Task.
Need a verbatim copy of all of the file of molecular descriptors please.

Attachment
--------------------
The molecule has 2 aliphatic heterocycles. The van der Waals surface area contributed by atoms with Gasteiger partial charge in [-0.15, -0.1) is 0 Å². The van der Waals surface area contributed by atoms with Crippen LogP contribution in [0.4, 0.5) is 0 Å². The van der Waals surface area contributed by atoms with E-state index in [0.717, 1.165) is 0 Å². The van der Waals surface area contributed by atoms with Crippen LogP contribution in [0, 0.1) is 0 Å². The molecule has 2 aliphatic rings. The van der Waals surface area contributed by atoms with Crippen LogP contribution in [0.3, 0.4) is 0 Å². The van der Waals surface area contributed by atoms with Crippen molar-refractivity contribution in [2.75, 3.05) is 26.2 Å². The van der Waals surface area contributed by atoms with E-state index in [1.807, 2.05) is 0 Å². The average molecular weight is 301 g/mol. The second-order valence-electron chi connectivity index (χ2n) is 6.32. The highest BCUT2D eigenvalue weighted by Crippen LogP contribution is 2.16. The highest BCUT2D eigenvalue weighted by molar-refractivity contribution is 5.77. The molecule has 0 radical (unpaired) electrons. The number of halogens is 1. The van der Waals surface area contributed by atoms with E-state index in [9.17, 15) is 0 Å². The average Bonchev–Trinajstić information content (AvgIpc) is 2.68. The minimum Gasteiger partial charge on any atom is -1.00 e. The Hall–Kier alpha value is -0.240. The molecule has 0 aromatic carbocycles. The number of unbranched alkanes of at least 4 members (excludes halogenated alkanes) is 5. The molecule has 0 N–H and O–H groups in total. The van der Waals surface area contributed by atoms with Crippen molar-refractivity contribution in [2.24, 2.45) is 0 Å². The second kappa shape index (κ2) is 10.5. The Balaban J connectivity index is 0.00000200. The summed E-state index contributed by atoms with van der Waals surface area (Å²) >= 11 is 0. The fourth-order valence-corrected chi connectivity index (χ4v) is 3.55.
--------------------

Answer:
The molecule has 2 aliphatic heterocycles. The van der Waals surface area contributed by atoms with Gasteiger partial charge in [-0.15, -0.1) is 0 Å². The van der Waals surface area contributed by atoms with Crippen LogP contribution in [0.4, 0.5) is 0 Å². The van der Waals surface area contributed by atoms with E-state index in [0.717, 1.165) is 0 Å². The van der Waals surface area contributed by atoms with Crippen LogP contribution in [0, 0.1) is 0 Å². The molecule has 2 aliphatic rings. The van der Waals surface area contributed by atoms with Crippen LogP contribution in [0.3, 0.4) is 0 Å². The van der Waals surface area contributed by atoms with Crippen molar-refractivity contribution in [2.75, 3.05) is 26.2 Å². The van der Waals surface area contributed by atoms with E-state index in [1.807, 2.05) is 0 Å². The average molecular weight is 301 g/mol. The second-order valence-electron chi connectivity index (χ2n) is 6.32. The highest BCUT2D eigenvalue weighted by Crippen LogP contribution is 2.16. The highest BCUT2D eigenvalue weighted by molar-refractivity contribution is 5.77. The molecule has 0 radical (unpaired) electrons. The number of halogens is 1. The van der Waals surface area contributed by atoms with E-state index in [9.17, 15) is 0 Å². The average Bonchev–Trinajstić information content (AvgIpc) is 2.68. The minimum Gasteiger partial charge on any atom is -1.00 e. The Hall–Kier alpha value is -0.240. The molecule has 0 aromatic carbocycles. The number of unbranched alkanes of at least 4 members (excludes halogenated alkanes) is 5. The molecule has 0 N–H and O–H groups in total. The van der Waals surface area contributed by atoms with Crippen molar-refractivity contribution in [2.24, 2.45) is 0 Å². The second kappa shape index (κ2) is 10.5. The Balaban J connectivity index is 0.00000200. The summed E-state index contributed by atoms with van der Waals surface area (Å²) >= 11 is 0. The fourth-order valence-corrected chi connectivity index (χ4v) is 3.55.